Updated: February 3, 2013 at 12:00 am
On Groundhog Day, the Colorado College Tigers experienced a bit of déjà vu.
A night after allowing a goal with less than 4 minutes remaining to turn a win into a tie, the Tigers did the same thing again on the road against Alaska-Anchorage. The Seawolves’ Scott Warner took a pass from Matt Bailey in a 6-on-5 empty-net situation and scored the game-tying goal with 1:13 remaining to help UAA salvage a 3-3 tie against Colorado College on Saturday night.
Both teams had power-play chances in overtime, but were unable to break the tie, leaving both with two points from the weekend’s two-game tilt. The Tigers (10-14-4, 7-10-3 Western Collegiate Hockey Association) are 2-2-2 in their past six games and have a home-and-home series looming against archrival Denver on Friday and Saturday.
“It was a great back-and-forth game,” CC coach Scott Owens said. “We showed a lot of character by coming back like we did, and anyone could have won it in the end. But, given the fact that we were as short-handed as we were (without injured Aaron Harstad and then Scott Winkler getting booted), I was proud of the effort.”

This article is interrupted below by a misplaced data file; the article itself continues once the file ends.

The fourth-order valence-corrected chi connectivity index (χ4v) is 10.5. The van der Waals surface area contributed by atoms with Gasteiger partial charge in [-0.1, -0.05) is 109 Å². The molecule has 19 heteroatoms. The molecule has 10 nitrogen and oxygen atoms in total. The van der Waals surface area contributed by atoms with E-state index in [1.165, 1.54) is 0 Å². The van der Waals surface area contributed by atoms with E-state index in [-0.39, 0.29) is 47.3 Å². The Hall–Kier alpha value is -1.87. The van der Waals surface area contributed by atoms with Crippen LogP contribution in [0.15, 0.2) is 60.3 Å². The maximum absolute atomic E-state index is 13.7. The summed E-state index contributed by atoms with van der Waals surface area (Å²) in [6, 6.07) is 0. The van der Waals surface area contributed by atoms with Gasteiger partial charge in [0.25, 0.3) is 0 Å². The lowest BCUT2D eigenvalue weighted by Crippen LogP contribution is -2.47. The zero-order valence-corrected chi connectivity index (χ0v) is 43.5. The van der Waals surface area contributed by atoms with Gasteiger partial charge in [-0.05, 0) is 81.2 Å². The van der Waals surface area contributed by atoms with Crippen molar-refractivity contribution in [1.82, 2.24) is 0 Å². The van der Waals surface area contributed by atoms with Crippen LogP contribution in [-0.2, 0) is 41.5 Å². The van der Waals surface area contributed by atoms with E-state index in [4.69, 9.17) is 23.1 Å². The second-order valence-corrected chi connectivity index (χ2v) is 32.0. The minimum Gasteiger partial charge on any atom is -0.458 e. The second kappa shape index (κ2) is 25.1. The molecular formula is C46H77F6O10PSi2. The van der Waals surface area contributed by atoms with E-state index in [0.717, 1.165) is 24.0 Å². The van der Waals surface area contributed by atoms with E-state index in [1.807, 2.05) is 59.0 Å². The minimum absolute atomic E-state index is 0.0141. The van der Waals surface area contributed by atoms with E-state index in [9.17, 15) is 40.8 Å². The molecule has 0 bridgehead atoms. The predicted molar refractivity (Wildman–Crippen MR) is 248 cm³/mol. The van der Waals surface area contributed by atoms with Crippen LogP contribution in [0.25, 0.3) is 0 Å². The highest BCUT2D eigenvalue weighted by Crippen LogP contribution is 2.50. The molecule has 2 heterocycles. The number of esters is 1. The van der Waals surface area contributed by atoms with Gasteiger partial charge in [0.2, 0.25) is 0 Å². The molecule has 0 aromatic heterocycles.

CC got off to another slow start, falling into a 2-0 hole after allowing power-play goals by Austin Coldwell in the first and Bailey in the second. The Seawolves (3-16-7, 1-15-6) got Bailey’s goal and could have added to it after Winkler was called for a five-minute major and game misconduct 2:23 into the second for checking a UAA player hard from behind into the boards.
A pair of penalties, however, nullified that advantage for Alaska-Anchorage, and CC cut the lead to 2-1 with 2:24 remaining in the second on a Mike Boivin goal off a Rylan Schwartz pass. Tigers captain William Rapuzzi, an Anchorage native, delighted his hometown crowd by scoring a backhanded goal against UAA goalie Chris Kamal to tie the game on a penalty shot after Coldwell tripped him on a breakaway.
Archie Skalbeck put CC up 3-2 with a shot over Kamal’s right shoulder that found the net with just 3:19 remaining, but the lead was short-lived.